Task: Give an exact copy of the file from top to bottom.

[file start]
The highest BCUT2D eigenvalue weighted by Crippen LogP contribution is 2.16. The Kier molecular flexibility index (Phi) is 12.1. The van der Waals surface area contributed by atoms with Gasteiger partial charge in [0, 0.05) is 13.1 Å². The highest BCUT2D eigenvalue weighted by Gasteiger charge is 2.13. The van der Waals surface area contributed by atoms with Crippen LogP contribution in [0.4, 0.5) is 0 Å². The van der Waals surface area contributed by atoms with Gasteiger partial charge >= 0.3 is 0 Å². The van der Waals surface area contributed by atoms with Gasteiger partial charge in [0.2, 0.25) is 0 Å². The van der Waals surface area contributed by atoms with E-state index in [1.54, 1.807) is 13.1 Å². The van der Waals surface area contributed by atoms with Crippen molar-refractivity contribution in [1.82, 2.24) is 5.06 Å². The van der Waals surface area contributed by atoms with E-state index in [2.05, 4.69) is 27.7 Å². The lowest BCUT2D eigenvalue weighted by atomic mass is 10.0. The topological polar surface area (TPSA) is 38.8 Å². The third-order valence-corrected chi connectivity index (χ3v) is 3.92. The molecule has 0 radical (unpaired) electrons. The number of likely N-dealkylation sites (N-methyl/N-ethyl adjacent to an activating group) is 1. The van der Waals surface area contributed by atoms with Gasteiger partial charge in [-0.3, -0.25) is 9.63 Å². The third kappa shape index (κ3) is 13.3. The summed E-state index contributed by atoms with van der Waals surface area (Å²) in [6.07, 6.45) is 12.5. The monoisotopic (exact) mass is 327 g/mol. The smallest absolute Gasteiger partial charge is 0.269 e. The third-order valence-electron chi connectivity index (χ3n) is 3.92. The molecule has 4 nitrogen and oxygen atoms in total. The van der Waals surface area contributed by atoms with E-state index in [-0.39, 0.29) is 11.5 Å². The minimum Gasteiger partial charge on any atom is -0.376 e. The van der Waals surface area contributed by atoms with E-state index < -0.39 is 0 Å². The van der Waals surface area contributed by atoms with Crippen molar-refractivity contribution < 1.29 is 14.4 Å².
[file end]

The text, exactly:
The highest BCUT2D eigenvalue weighted by Crippen LogP contribution is 2.16. The Kier molecular flexibility index (Phi) is 12.1. The van der Waals surface area contributed by atoms with Gasteiger partial charge in [0, 0.05) is 13.1 Å². The highest BCUT2D eigenvalue weighted by Gasteiger charge is 2.13. The van der Waals surface area contributed by atoms with Crippen LogP contribution in [0.4, 0.5) is 0 Å². The van der Waals surface area contributed by atoms with Gasteiger partial charge >= 0.3 is 0 Å². The van der Waals surface area contributed by atoms with Gasteiger partial charge in [0.2, 0.25) is 0 Å². The van der Waals surface area contributed by atoms with E-state index in [1.54, 1.807) is 13.1 Å². The van der Waals surface area contributed by atoms with Crippen molar-refractivity contribution in [1.82, 2.24) is 5.06 Å². The van der Waals surface area contributed by atoms with E-state index in [2.05, 4.69) is 27.7 Å². The lowest BCUT2D eigenvalue weighted by atomic mass is 10.0. The topological polar surface area (TPSA) is 38.8 Å². The third-order valence-corrected chi connectivity index (χ3v) is 3.92. The molecule has 0 radical (unpaired) electrons. The number of likely N-dealkylation sites (N-methyl/N-ethyl adjacent to an activating group) is 1. The van der Waals surface area contributed by atoms with Gasteiger partial charge in [-0.3, -0.25) is 9.63 Å². The third kappa shape index (κ3) is 13.3. The summed E-state index contributed by atoms with van der Waals surface area (Å²) in [6.07, 6.45) is 12.5. The monoisotopic (exact) mass is 327 g/mol. The smallest absolute Gasteiger partial charge is 0.269 e. The third-order valence-electron chi connectivity index (χ3n) is 3.92. The molecule has 4 nitrogen and oxygen atoms in total. The van der Waals surface area contributed by atoms with E-state index in [-0.39, 0.29) is 11.5 Å². The minimum Gasteiger partial charge on any atom is -0.376 e. The van der Waals surface area contributed by atoms with E-state index < -0.39 is 0 Å². The van der Waals surface area contributed by atoms with Crippen molar-refractivity contribution < 1.29 is 14.4 Å².